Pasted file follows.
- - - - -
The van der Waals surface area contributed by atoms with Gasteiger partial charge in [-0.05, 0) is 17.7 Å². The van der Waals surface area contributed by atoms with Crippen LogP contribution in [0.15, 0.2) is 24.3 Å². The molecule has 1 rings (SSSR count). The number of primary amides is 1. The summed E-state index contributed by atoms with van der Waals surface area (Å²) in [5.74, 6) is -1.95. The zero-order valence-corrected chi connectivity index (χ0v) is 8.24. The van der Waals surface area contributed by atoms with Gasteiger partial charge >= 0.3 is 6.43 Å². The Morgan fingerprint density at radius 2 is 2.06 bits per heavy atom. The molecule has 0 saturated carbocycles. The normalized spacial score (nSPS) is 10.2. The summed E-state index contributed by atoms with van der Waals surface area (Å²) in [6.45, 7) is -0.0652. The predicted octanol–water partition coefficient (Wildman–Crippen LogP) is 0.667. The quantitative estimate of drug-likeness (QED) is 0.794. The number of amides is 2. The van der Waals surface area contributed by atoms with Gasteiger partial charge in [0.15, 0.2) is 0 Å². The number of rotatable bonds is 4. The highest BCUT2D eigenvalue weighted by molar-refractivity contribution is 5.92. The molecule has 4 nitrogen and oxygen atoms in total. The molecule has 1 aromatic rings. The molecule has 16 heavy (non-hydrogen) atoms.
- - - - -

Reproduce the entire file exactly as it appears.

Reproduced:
The van der Waals surface area contributed by atoms with Gasteiger partial charge in [-0.05, 0) is 17.7 Å². The van der Waals surface area contributed by atoms with Crippen LogP contribution in [0.15, 0.2) is 24.3 Å². The molecule has 1 rings (SSSR count). The number of primary amides is 1. The summed E-state index contributed by atoms with van der Waals surface area (Å²) in [5.74, 6) is -1.95. The zero-order valence-corrected chi connectivity index (χ0v) is 8.24. The van der Waals surface area contributed by atoms with Gasteiger partial charge >= 0.3 is 6.43 Å². The Morgan fingerprint density at radius 2 is 2.06 bits per heavy atom. The molecule has 0 saturated carbocycles. The normalized spacial score (nSPS) is 10.2. The summed E-state index contributed by atoms with van der Waals surface area (Å²) in [6.45, 7) is -0.0652. The predicted octanol–water partition coefficient (Wildman–Crippen LogP) is 0.667. The quantitative estimate of drug-likeness (QED) is 0.794. The number of amides is 2. The van der Waals surface area contributed by atoms with Gasteiger partial charge in [0.15, 0.2) is 0 Å². The number of rotatable bonds is 4. The highest BCUT2D eigenvalue weighted by molar-refractivity contribution is 5.92. The molecule has 4 nitrogen and oxygen atoms in total. The molecule has 1 aromatic rings. The molecule has 16 heavy (non-hydrogen) atoms.